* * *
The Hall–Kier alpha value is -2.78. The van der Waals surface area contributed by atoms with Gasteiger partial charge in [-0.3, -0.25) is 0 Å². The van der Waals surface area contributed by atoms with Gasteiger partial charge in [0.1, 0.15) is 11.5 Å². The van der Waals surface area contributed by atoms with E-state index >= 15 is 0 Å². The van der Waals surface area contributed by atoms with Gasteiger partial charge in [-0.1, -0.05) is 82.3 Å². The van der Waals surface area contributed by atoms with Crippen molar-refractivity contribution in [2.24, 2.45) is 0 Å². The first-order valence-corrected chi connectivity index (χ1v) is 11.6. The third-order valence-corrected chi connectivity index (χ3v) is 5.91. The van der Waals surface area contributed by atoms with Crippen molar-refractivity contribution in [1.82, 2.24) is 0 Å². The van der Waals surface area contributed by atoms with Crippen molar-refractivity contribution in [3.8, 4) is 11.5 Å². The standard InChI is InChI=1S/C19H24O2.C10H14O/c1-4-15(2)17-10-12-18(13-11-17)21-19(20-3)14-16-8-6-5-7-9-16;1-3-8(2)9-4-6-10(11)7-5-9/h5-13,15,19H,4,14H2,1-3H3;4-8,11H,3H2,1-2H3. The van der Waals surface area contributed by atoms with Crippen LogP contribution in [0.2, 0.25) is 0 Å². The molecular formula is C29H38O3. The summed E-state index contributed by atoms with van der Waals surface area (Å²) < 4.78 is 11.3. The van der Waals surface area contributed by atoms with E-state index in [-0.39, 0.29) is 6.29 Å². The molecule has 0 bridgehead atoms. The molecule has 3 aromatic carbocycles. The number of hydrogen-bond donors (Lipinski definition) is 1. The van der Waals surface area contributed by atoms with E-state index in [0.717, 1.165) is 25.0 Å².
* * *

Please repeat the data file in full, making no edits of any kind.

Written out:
The Hall–Kier alpha value is -2.78. The van der Waals surface area contributed by atoms with Gasteiger partial charge in [-0.3, -0.25) is 0 Å². The van der Waals surface area contributed by atoms with Gasteiger partial charge in [0.1, 0.15) is 11.5 Å². The van der Waals surface area contributed by atoms with E-state index >= 15 is 0 Å². The van der Waals surface area contributed by atoms with Gasteiger partial charge in [-0.1, -0.05) is 82.3 Å². The van der Waals surface area contributed by atoms with Crippen molar-refractivity contribution in [2.24, 2.45) is 0 Å². The first-order valence-corrected chi connectivity index (χ1v) is 11.6. The third-order valence-corrected chi connectivity index (χ3v) is 5.91. The van der Waals surface area contributed by atoms with Crippen molar-refractivity contribution in [1.82, 2.24) is 0 Å². The van der Waals surface area contributed by atoms with Crippen molar-refractivity contribution in [3.8, 4) is 11.5 Å². The standard InChI is InChI=1S/C19H24O2.C10H14O/c1-4-15(2)17-10-12-18(13-11-17)21-19(20-3)14-16-8-6-5-7-9-16;1-3-8(2)9-4-6-10(11)7-5-9/h5-13,15,19H,4,14H2,1-3H3;4-8,11H,3H2,1-2H3. The van der Waals surface area contributed by atoms with Crippen LogP contribution in [0.2, 0.25) is 0 Å². The molecular formula is C29H38O3. The summed E-state index contributed by atoms with van der Waals surface area (Å²) < 4.78 is 11.3. The van der Waals surface area contributed by atoms with E-state index in [-0.39, 0.29) is 6.29 Å². The molecule has 0 bridgehead atoms. The molecule has 3 aromatic carbocycles. The number of hydrogen-bond donors (Lipinski definition) is 1. The van der Waals surface area contributed by atoms with E-state index in [0.717, 1.165) is 25.0 Å².